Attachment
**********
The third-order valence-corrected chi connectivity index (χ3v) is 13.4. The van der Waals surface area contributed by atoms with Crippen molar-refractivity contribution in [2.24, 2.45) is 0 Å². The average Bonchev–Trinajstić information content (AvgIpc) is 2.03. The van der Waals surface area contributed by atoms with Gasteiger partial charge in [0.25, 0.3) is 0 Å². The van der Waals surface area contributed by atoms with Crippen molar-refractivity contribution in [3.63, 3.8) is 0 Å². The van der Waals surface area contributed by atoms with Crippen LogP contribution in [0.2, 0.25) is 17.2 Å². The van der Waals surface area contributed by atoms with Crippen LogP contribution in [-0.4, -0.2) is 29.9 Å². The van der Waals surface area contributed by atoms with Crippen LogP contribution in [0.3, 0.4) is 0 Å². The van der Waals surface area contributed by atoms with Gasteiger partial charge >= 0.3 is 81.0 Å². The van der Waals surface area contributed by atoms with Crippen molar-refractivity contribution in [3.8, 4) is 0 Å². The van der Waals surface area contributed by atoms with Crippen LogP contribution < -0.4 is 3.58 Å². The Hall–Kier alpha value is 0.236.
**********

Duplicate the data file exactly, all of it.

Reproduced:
The third-order valence-corrected chi connectivity index (χ3v) is 13.4. The van der Waals surface area contributed by atoms with Crippen molar-refractivity contribution in [2.24, 2.45) is 0 Å². The average Bonchev–Trinajstić information content (AvgIpc) is 2.03. The van der Waals surface area contributed by atoms with Gasteiger partial charge in [0.25, 0.3) is 0 Å². The van der Waals surface area contributed by atoms with Crippen molar-refractivity contribution in [3.63, 3.8) is 0 Å². The van der Waals surface area contributed by atoms with Crippen LogP contribution in [0.2, 0.25) is 17.2 Å². The van der Waals surface area contributed by atoms with Crippen LogP contribution in [-0.4, -0.2) is 29.9 Å². The van der Waals surface area contributed by atoms with Crippen LogP contribution in [0.3, 0.4) is 0 Å². The van der Waals surface area contributed by atoms with Gasteiger partial charge >= 0.3 is 81.0 Å². The van der Waals surface area contributed by atoms with Crippen molar-refractivity contribution in [3.8, 4) is 0 Å². The van der Waals surface area contributed by atoms with Crippen LogP contribution < -0.4 is 3.58 Å². The Hall–Kier alpha value is 0.236.